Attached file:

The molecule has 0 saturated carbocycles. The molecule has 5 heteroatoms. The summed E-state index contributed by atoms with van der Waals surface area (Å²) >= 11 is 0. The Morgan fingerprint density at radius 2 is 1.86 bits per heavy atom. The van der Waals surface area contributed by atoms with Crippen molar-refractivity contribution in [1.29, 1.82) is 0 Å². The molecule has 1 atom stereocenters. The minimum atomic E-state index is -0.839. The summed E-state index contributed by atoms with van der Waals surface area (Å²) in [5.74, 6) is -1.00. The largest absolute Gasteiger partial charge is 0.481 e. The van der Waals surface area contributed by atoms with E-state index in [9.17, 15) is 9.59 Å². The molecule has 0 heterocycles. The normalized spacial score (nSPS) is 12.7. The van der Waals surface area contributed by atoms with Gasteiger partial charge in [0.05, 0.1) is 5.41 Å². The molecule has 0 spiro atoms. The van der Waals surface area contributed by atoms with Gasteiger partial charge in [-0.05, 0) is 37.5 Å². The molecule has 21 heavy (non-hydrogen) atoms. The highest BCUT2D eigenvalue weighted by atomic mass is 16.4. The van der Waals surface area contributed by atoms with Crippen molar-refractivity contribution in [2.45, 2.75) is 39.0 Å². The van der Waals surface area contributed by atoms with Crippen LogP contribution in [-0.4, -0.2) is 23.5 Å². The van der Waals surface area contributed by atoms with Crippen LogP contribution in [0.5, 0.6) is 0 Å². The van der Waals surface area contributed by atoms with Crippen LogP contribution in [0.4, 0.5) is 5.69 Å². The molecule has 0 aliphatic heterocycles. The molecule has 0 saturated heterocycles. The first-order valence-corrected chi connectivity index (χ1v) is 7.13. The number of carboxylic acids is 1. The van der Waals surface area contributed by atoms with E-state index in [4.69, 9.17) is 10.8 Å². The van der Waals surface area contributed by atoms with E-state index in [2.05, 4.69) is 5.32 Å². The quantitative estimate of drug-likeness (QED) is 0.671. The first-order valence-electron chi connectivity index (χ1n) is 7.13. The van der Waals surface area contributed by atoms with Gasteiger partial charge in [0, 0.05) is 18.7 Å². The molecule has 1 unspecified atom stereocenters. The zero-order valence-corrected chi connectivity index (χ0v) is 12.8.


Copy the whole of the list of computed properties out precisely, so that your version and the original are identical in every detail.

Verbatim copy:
The molecule has 0 saturated carbocycles. The molecule has 5 heteroatoms. The summed E-state index contributed by atoms with van der Waals surface area (Å²) >= 11 is 0. The Morgan fingerprint density at radius 2 is 1.86 bits per heavy atom. The van der Waals surface area contributed by atoms with Crippen molar-refractivity contribution in [1.29, 1.82) is 0 Å². The molecule has 1 atom stereocenters. The minimum atomic E-state index is -0.839. The summed E-state index contributed by atoms with van der Waals surface area (Å²) in [5.74, 6) is -1.00. The largest absolute Gasteiger partial charge is 0.481 e. The van der Waals surface area contributed by atoms with E-state index in [9.17, 15) is 9.59 Å². The molecule has 0 heterocycles. The normalized spacial score (nSPS) is 12.7. The van der Waals surface area contributed by atoms with Gasteiger partial charge in [0.05, 0.1) is 5.41 Å². The molecule has 0 spiro atoms. The van der Waals surface area contributed by atoms with Gasteiger partial charge in [-0.05, 0) is 37.5 Å². The molecule has 21 heavy (non-hydrogen) atoms. The highest BCUT2D eigenvalue weighted by atomic mass is 16.4. The van der Waals surface area contributed by atoms with Crippen molar-refractivity contribution in [2.45, 2.75) is 39.0 Å². The van der Waals surface area contributed by atoms with Crippen LogP contribution in [-0.4, -0.2) is 23.5 Å². The van der Waals surface area contributed by atoms with Crippen LogP contribution in [0.5, 0.6) is 0 Å². The van der Waals surface area contributed by atoms with Crippen LogP contribution in [0.4, 0.5) is 5.69 Å². The molecule has 0 aliphatic heterocycles. The molecule has 0 saturated heterocycles. The first-order valence-corrected chi connectivity index (χ1v) is 7.13. The number of carboxylic acids is 1. The van der Waals surface area contributed by atoms with E-state index in [4.69, 9.17) is 10.8 Å². The van der Waals surface area contributed by atoms with E-state index in [2.05, 4.69) is 5.32 Å². The quantitative estimate of drug-likeness (QED) is 0.671. The first-order valence-electron chi connectivity index (χ1n) is 7.13. The van der Waals surface area contributed by atoms with Gasteiger partial charge in [0, 0.05) is 18.7 Å². The molecule has 1 unspecified atom stereocenters. The zero-order valence-corrected chi connectivity index (χ0v) is 12.8.